US expats living in the UK can face a number of challenges when it comes to their financial affairs.
This is because, unlike anywhere else, the Internal Revenue Service, or the IRS, still keeps a check on every US citizen and green card holder wherever they maybe, even if it means they may also be subject to the tax regime of the country where they are now living.
The US has a double taxation treaty with the UK, which means that in some instances the US regime holds, and in some cases it is the UK.
But the most important point is that there are some surprising tax issues that a US citizen needs to be aware of.
The best thing is to avoid them, as the article devoted to investment points out. But some clients might already be invested in assets that come with a penalty, without being aware of the issue.
If this is the case, some mitigation might be in order.
The following articles in this guide will consider why US expats might face a larger than expected tax bill and how best to help these clients achieve their wealth goals through investments.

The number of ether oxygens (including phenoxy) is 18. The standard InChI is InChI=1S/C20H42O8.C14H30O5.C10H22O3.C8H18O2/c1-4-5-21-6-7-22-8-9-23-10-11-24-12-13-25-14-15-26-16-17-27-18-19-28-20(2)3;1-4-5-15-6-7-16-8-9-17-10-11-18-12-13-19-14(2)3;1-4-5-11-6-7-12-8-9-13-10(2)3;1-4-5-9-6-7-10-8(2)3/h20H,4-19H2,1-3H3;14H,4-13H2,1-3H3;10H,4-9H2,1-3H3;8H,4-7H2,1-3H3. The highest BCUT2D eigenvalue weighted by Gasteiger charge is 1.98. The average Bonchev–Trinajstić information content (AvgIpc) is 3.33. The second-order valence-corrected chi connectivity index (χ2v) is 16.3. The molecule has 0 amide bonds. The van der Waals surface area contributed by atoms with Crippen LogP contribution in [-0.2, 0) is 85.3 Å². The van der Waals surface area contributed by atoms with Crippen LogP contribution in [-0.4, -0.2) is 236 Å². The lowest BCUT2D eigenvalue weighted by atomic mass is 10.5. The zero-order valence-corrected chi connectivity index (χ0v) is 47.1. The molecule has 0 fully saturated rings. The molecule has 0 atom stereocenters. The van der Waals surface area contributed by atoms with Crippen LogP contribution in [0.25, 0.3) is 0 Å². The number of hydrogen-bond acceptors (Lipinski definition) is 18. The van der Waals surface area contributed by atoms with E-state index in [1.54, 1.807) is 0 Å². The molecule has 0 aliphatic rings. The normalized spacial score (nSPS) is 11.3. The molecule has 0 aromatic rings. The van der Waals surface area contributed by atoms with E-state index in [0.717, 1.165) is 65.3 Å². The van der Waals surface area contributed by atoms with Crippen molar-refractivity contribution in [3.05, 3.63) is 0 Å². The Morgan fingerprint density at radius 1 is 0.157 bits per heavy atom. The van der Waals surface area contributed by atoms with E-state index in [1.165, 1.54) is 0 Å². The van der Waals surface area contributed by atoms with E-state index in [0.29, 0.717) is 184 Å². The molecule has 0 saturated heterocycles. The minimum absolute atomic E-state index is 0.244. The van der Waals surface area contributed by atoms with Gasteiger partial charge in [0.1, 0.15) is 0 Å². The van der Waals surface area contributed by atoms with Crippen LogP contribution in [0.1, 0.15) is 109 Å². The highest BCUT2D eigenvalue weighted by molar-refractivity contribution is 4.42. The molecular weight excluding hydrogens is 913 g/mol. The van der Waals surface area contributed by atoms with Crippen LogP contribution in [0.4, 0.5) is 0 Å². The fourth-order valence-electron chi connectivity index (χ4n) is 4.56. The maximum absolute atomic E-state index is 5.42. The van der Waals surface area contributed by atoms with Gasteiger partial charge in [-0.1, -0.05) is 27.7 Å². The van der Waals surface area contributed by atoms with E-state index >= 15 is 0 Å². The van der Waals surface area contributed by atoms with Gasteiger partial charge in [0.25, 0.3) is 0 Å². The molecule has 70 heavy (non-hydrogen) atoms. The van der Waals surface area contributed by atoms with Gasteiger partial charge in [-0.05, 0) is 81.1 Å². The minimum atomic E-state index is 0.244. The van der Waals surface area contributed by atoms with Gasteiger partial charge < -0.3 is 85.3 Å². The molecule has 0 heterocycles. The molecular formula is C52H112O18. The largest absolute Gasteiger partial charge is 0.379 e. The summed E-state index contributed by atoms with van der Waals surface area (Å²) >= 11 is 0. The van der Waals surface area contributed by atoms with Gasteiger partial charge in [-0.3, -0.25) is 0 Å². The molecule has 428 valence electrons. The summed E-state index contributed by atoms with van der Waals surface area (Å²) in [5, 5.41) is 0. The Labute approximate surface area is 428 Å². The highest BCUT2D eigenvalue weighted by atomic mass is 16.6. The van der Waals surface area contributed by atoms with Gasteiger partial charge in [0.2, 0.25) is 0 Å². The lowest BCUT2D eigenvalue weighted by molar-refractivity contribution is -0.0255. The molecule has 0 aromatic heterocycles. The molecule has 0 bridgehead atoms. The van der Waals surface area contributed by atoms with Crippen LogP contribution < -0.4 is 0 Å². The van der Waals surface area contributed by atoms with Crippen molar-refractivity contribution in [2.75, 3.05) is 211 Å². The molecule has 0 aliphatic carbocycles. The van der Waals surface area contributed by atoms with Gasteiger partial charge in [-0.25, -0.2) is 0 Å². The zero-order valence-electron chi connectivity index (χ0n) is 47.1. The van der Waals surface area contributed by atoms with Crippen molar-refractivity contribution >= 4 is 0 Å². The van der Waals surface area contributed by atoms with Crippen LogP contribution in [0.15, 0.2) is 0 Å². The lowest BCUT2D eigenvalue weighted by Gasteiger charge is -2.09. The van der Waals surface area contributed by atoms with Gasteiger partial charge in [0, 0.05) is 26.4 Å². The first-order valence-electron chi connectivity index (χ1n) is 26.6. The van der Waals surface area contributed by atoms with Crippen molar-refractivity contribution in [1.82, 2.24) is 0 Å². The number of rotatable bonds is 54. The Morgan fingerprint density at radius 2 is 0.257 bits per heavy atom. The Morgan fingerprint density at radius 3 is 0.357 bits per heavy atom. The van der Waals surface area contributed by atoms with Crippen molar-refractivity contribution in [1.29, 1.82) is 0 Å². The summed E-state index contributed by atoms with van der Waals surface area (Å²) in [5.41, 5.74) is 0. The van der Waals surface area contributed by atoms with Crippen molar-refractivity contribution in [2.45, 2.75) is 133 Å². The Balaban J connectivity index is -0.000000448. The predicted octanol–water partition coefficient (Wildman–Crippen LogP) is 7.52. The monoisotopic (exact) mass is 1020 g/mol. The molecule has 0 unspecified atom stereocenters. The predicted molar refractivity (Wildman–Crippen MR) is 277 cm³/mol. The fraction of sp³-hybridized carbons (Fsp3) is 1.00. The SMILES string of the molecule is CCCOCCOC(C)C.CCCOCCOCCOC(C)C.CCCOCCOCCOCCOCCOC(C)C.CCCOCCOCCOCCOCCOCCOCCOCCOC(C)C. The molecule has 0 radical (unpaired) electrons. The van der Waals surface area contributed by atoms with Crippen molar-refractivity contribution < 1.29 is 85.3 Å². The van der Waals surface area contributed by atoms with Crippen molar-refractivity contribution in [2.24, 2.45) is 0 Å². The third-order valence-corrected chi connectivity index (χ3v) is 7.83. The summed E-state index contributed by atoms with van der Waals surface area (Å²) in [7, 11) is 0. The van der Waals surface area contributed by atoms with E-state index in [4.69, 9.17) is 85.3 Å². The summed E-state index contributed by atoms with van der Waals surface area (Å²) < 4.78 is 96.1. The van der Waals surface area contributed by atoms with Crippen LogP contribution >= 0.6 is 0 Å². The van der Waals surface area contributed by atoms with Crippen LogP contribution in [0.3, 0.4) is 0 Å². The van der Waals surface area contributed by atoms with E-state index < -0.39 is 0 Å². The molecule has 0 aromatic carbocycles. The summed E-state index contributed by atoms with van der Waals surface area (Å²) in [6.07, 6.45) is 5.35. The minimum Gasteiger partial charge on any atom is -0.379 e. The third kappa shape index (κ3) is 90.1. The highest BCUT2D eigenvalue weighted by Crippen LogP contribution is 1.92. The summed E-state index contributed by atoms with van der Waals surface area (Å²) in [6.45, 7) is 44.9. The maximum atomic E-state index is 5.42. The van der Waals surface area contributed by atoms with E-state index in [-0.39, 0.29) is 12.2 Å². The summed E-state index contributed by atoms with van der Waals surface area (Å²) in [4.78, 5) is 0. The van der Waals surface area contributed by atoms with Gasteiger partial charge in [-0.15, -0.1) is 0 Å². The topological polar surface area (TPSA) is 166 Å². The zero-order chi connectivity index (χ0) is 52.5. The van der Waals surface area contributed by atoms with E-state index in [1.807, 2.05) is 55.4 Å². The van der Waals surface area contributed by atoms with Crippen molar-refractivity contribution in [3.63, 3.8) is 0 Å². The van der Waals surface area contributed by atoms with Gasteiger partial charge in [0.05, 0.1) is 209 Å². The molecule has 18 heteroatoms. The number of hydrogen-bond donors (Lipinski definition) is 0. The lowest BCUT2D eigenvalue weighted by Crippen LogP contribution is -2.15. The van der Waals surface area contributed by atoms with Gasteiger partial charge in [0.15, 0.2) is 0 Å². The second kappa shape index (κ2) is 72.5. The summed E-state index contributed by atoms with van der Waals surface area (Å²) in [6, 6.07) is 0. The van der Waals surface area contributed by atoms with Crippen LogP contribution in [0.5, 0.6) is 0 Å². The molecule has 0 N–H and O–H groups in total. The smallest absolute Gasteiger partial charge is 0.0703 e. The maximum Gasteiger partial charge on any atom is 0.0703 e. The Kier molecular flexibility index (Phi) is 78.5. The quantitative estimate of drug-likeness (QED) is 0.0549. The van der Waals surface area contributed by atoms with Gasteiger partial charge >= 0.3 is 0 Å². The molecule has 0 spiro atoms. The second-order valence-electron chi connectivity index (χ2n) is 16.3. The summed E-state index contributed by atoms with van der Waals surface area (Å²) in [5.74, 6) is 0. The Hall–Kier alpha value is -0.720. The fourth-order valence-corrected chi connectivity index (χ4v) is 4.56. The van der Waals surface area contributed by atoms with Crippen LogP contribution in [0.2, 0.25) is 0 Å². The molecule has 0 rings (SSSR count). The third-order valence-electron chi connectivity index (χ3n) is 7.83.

Other articles in the guide will look at what US expats need to know about buying property and whether US citizens should think about giving up their US passport.
This guide is worth an indicative 60 minutes of CPD.
Contributors to the guide: Sigita Dromantaite, director at US and UK Eagle Taxation; Rajiv Vadgama, tax partner at RSM UK; Andrew Grimes, executive director, head of Americas at Coutts; Tim Scorer, partner and mortgage and protection consultant at Austin Friars; Daniel Freedman, managing director and co-founder of London & Capital; Andrea Solana, head of advanced planning at Maseco Private Wealth; Simon Gorbutt, director of wealth structuring solutions at Lombard International Assurance.
Melanie Tringham is deputy features editor at FTAdviser and Financial Adviser, and Victoria Ticha is a features writer at FTAdviser and Financial Adviser